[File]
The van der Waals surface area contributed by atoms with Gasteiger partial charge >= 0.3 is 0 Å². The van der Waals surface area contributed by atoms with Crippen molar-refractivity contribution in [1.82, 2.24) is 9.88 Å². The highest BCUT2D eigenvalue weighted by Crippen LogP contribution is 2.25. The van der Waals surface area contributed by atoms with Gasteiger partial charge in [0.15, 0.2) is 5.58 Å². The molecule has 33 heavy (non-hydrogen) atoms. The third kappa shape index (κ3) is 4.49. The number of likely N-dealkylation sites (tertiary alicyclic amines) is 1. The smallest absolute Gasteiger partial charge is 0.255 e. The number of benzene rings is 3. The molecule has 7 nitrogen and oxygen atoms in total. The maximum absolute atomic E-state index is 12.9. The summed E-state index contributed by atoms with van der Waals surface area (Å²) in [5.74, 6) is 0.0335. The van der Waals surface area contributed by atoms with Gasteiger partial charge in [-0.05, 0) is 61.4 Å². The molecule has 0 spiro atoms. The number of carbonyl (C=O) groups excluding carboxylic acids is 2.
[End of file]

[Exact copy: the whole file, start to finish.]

The van der Waals surface area contributed by atoms with Gasteiger partial charge >= 0.3 is 0 Å². The van der Waals surface area contributed by atoms with Crippen molar-refractivity contribution in [1.82, 2.24) is 9.88 Å². The highest BCUT2D eigenvalue weighted by Crippen LogP contribution is 2.25. The van der Waals surface area contributed by atoms with Gasteiger partial charge in [0.15, 0.2) is 5.58 Å². The molecule has 33 heavy (non-hydrogen) atoms. The third kappa shape index (κ3) is 4.49. The number of likely N-dealkylation sites (tertiary alicyclic amines) is 1. The smallest absolute Gasteiger partial charge is 0.255 e. The number of benzene rings is 3. The molecule has 7 nitrogen and oxygen atoms in total. The maximum absolute atomic E-state index is 12.9. The summed E-state index contributed by atoms with van der Waals surface area (Å²) in [5.74, 6) is 0.0335. The van der Waals surface area contributed by atoms with Gasteiger partial charge in [-0.05, 0) is 61.4 Å². The molecule has 0 spiro atoms. The number of carbonyl (C=O) groups excluding carboxylic acids is 2.